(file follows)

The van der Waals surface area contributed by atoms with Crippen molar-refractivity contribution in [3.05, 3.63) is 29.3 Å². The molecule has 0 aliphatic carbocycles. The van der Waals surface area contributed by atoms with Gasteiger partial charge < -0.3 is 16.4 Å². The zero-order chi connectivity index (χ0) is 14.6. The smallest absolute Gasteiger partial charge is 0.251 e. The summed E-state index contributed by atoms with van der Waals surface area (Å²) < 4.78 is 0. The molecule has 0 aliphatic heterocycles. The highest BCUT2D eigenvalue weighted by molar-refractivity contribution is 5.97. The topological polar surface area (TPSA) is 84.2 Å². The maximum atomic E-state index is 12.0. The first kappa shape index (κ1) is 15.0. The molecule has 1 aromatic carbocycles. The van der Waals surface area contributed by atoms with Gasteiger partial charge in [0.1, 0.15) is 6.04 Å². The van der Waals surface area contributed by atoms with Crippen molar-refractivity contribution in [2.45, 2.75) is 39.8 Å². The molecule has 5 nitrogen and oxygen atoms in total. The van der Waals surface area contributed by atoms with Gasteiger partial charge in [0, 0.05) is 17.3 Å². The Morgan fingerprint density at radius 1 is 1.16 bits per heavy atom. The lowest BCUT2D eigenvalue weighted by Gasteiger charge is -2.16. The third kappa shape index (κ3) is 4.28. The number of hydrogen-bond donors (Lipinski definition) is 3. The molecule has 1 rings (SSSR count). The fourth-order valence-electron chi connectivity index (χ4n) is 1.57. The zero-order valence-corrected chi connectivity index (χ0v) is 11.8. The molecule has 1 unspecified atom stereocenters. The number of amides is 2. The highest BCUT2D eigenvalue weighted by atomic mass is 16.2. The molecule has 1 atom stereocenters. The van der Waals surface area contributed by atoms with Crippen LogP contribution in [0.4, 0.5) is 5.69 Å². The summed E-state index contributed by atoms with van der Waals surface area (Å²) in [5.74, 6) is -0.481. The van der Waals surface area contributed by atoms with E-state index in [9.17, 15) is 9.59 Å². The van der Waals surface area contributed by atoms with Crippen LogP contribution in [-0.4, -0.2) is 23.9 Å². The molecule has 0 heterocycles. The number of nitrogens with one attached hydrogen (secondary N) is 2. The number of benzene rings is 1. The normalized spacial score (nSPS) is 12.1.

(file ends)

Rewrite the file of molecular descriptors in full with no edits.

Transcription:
The van der Waals surface area contributed by atoms with Crippen molar-refractivity contribution in [3.05, 3.63) is 29.3 Å². The molecule has 0 aliphatic carbocycles. The van der Waals surface area contributed by atoms with Gasteiger partial charge < -0.3 is 16.4 Å². The zero-order chi connectivity index (χ0) is 14.6. The smallest absolute Gasteiger partial charge is 0.251 e. The summed E-state index contributed by atoms with van der Waals surface area (Å²) < 4.78 is 0. The molecule has 0 aliphatic heterocycles. The highest BCUT2D eigenvalue weighted by molar-refractivity contribution is 5.97. The topological polar surface area (TPSA) is 84.2 Å². The maximum atomic E-state index is 12.0. The first kappa shape index (κ1) is 15.0. The molecule has 1 aromatic carbocycles. The van der Waals surface area contributed by atoms with Gasteiger partial charge in [0.1, 0.15) is 6.04 Å². The van der Waals surface area contributed by atoms with Crippen molar-refractivity contribution in [2.45, 2.75) is 39.8 Å². The molecule has 5 nitrogen and oxygen atoms in total. The van der Waals surface area contributed by atoms with Gasteiger partial charge in [0, 0.05) is 17.3 Å². The Morgan fingerprint density at radius 1 is 1.16 bits per heavy atom. The lowest BCUT2D eigenvalue weighted by Gasteiger charge is -2.16. The third kappa shape index (κ3) is 4.28. The number of hydrogen-bond donors (Lipinski definition) is 3. The molecule has 1 rings (SSSR count). The fourth-order valence-electron chi connectivity index (χ4n) is 1.57. The zero-order valence-corrected chi connectivity index (χ0v) is 11.8. The molecule has 1 unspecified atom stereocenters. The number of amides is 2. The highest BCUT2D eigenvalue weighted by atomic mass is 16.2. The molecule has 1 atom stereocenters. The van der Waals surface area contributed by atoms with Crippen LogP contribution in [0.4, 0.5) is 5.69 Å². The summed E-state index contributed by atoms with van der Waals surface area (Å²) in [5.74, 6) is -0.481. The van der Waals surface area contributed by atoms with E-state index in [9.17, 15) is 9.59 Å². The van der Waals surface area contributed by atoms with Crippen LogP contribution in [-0.4, -0.2) is 23.9 Å². The molecule has 0 heterocycles. The number of nitrogens with one attached hydrogen (secondary N) is 2. The number of benzene rings is 1. The normalized spacial score (nSPS) is 12.1.